No, I don’t mean Harry Kane, Danny Rose and Kyle Walker – local as well as national treasures. Not many Prem teams these days can boast quite as many English persons in their ranks. I mean my treasures, stuff wot I have been collecting these past 50 years.

About ten years ago, I went to a shareholders’ meeting at White Hart Lane when the embryonic plans for the new stadium were being announced. I stood up when questions were called for and asked the chairman, Daniel Levy, about having a museum in the new stadium. I told him that Man United had made £1m the previous year from their museum. Surely Spurs should make room for one in the brave new mega-stadium – to show off our long and proud history, delight the fans and all those interested in football history and make a few bob.

He mumbled something – fluent enough, as he did go to Cambridge – but gave nothing away, like the PM caught at Prime Minister’s Questions with an unexpected question.

But now it is going to happen. The people who are designing the museum are coming from Manchester to look at my treasures. They asked for a list but I said, “No chance.” I must have 2,000 items of Spurs memorabilia. I could be dead by the time I finish listing them. They’ll have to see them, in the flesh, and then they’ll be free to take away whatever they might consider worth having in the new museum.

I’m awfully kind that way, partly because I have always looked on supporting Spurs as a form of charity. You don’t expect any reward. Nor could you expect a great deal of pleasure, these past few decades, and certainly not the other day at Liverpool when they were shite. But you do want to help them, poor things.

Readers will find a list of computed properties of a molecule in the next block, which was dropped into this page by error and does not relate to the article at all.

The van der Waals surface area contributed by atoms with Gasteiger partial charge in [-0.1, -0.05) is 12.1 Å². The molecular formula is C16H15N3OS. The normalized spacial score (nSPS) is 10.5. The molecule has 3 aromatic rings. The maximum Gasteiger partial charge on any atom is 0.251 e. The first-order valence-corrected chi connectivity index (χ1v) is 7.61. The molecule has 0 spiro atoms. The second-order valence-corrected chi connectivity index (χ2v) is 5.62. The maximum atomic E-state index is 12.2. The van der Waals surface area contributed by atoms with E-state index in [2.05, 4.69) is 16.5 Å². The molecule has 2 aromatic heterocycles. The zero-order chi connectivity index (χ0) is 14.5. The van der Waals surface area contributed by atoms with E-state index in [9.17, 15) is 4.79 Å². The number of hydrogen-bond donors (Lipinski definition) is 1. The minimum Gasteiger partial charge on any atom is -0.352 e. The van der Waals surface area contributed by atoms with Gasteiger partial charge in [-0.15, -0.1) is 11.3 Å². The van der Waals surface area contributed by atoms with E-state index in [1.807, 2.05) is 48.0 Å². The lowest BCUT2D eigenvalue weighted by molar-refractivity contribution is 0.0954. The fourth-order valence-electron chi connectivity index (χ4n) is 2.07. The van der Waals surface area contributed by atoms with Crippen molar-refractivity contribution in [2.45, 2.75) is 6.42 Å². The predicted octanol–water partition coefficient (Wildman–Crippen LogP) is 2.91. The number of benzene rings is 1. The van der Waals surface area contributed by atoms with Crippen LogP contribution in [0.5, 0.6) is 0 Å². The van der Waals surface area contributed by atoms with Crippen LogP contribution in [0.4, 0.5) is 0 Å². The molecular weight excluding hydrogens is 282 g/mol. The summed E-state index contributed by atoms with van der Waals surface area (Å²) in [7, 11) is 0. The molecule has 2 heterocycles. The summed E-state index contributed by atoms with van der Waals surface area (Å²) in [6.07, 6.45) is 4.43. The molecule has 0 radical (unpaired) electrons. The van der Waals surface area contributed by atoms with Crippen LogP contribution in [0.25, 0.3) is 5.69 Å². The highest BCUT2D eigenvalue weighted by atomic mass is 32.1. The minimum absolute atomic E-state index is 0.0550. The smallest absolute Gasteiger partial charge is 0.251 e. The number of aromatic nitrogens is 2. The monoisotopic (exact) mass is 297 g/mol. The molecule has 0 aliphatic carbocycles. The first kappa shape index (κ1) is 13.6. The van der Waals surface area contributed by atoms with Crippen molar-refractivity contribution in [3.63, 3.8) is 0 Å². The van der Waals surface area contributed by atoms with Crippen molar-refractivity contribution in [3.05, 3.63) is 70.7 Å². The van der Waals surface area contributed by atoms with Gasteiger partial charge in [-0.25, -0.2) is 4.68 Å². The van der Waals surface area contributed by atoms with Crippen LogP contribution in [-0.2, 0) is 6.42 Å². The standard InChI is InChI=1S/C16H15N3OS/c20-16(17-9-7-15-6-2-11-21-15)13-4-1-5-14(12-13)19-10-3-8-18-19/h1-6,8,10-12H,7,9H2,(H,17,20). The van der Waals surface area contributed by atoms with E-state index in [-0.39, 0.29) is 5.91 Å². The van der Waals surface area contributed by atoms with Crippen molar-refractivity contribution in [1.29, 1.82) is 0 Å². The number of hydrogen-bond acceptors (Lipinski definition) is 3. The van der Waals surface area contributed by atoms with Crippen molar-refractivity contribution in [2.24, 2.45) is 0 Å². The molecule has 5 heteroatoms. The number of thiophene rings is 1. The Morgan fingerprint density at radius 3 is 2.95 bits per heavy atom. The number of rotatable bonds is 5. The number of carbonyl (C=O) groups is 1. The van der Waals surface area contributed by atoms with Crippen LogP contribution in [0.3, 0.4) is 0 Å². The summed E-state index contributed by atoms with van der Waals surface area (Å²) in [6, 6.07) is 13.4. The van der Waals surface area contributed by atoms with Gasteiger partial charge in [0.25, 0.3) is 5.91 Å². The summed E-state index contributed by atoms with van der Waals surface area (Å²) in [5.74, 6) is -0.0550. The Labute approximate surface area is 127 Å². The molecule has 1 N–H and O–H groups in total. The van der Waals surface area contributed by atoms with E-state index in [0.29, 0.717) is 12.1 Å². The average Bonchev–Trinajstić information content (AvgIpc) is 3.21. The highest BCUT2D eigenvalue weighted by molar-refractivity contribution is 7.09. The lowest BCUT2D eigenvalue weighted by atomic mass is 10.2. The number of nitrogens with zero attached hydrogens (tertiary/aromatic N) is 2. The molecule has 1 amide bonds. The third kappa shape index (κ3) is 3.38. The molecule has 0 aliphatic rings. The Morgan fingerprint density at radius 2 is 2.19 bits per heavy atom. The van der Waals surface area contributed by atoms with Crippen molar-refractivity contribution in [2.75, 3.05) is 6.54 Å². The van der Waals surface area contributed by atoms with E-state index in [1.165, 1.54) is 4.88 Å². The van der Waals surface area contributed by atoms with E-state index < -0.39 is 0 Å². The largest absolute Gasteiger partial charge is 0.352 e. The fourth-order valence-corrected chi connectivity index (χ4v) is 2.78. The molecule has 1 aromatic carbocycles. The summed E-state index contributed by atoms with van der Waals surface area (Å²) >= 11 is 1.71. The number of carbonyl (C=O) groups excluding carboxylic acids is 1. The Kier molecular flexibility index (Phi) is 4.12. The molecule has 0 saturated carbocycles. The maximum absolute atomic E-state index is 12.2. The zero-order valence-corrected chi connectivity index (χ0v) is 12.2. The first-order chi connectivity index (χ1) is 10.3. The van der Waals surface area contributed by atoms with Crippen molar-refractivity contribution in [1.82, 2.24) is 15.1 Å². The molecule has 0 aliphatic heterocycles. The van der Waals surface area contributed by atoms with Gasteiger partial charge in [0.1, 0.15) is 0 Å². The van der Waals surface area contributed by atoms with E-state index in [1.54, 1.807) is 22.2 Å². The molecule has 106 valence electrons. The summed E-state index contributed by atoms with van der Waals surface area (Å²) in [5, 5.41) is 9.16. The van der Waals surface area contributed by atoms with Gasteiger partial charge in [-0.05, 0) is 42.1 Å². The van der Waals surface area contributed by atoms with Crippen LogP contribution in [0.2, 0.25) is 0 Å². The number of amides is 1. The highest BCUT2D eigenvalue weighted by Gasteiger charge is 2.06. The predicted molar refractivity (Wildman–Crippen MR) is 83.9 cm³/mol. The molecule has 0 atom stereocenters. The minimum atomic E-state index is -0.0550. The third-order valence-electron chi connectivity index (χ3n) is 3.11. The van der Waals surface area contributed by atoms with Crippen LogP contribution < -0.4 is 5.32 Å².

I have been downsizing since my wife died, and since we sold our Loweswater house, and I’m now clearing out some of my treasures. I’ve donated a very rare Wordsworth book to Dove Cottage, five letters from Beatrix Potter to the Armitt Library in Ambleside, and handwritten Beatles lyrics to the British Library. If Beckham and I don’t get a knighthood in the next honours list, I will be spitting.

My Spurs stuff includes programmes going back to 1910, plus recent stuff like the Opus book, that monster publication, about the size of a black cab. Limited editions cost £8,000 a copy in 2007. I got mine free, as I did the introduction and loaned them photographs. I will be glad to get rid of it. It’s blocking the light in my room.

Perhaps, depending on what they want, and they might take nothing, I will ask for a small pourboire in return. Two free tickets in the new stadium. For life. Or longer . . . 

Hunter Davies is a journalist, broadcaster and profilic author perhaps best known for writing about the Beatles. He is an ardent Tottenham fan and writes a regular column on football for the New Statesman.

This article first appeared in the 16 February 2017 issue of the New Statesman, The New Times